New D.C. Law Would Prohibit Employers from Using Credit Information
On February 16, 2017, D.C. Mayor Muriel Bowser signed an amendment to the D.C. Human Rights Act of 1977. Titled, the “Fair Credit in Employment Amendment Act of 2016,” the new law would prohibit D.C. employers from discriminating based on an employee’s credit information. The Act passed the D.C. Council unanimously on December 20, 2016. Under D.C. Home Rule Act, the bill will go into effect 30 days later, unless Congress blocks it.
Employers Covered By the Act
The proposed law would apply to businesses, labor organizations, and associations with more than 10 employees, including the District government. However, the law also contains a number of exemptions, including employees in certain law enforcement positions, some employees working for financial institutions, and employees required to possess a security clearance.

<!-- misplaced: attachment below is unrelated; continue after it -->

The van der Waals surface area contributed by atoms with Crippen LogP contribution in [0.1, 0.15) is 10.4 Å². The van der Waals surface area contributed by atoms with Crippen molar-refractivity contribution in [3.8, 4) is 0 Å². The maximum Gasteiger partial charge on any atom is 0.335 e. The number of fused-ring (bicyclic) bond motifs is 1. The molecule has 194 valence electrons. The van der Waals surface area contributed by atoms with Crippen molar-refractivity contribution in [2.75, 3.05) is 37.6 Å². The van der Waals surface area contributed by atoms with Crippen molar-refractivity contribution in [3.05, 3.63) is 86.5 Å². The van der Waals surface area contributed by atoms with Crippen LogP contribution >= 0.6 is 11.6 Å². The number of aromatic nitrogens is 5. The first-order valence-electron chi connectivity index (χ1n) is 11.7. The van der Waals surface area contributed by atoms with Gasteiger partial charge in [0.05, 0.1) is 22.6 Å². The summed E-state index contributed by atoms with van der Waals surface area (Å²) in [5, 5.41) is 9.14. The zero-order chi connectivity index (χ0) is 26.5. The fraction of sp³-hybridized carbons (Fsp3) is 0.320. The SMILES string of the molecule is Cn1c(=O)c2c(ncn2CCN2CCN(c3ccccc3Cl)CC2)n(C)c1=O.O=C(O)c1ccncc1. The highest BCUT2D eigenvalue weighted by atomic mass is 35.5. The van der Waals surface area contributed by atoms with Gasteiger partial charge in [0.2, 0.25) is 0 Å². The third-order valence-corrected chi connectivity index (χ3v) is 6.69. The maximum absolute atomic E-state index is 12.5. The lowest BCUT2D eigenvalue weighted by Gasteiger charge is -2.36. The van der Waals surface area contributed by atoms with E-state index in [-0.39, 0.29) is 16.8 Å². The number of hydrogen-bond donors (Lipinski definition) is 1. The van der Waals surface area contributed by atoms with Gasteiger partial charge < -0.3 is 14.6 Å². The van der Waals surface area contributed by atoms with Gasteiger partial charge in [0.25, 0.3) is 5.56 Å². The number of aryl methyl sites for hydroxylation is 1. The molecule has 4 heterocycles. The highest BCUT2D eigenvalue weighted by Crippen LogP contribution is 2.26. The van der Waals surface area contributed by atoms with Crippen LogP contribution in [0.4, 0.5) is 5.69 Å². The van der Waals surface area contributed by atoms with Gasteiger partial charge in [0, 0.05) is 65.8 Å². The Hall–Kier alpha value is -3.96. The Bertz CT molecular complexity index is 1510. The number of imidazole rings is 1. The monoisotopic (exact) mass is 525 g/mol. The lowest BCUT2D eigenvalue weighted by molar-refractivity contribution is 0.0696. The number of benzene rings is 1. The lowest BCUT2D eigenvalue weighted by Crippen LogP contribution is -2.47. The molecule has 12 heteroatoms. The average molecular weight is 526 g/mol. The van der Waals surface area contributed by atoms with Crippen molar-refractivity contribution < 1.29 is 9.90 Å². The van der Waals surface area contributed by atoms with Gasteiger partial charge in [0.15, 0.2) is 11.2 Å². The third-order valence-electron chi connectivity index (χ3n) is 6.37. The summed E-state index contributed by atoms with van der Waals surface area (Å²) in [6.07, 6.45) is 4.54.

The Fair Credit in Employment Amendment Act of 2016 prohibits covered employers from discriminating against current or prospective employees based on credit information. It also prohibits them from requesting, obtaining, or using credit information for any purposes, unless expressly authorized by other law.
Penalties for Violations
Prospective and current employees who suffer discrimination prohibited by the Act may file an administrative complaint or a civil action.
The D.C. Office of Human Rights is charged with investigating administrative complaints. Employers found in violation of the Act may be required to pay fines to the complaining employee. Those fines range from $1,000 for the first offense to $2,500 for the second offense, to $5,000 for any subsequent offense.
Alternatively, employees who file a civil action may be entitled to injunctive relief, compensatory damages, and attorneys’ fees.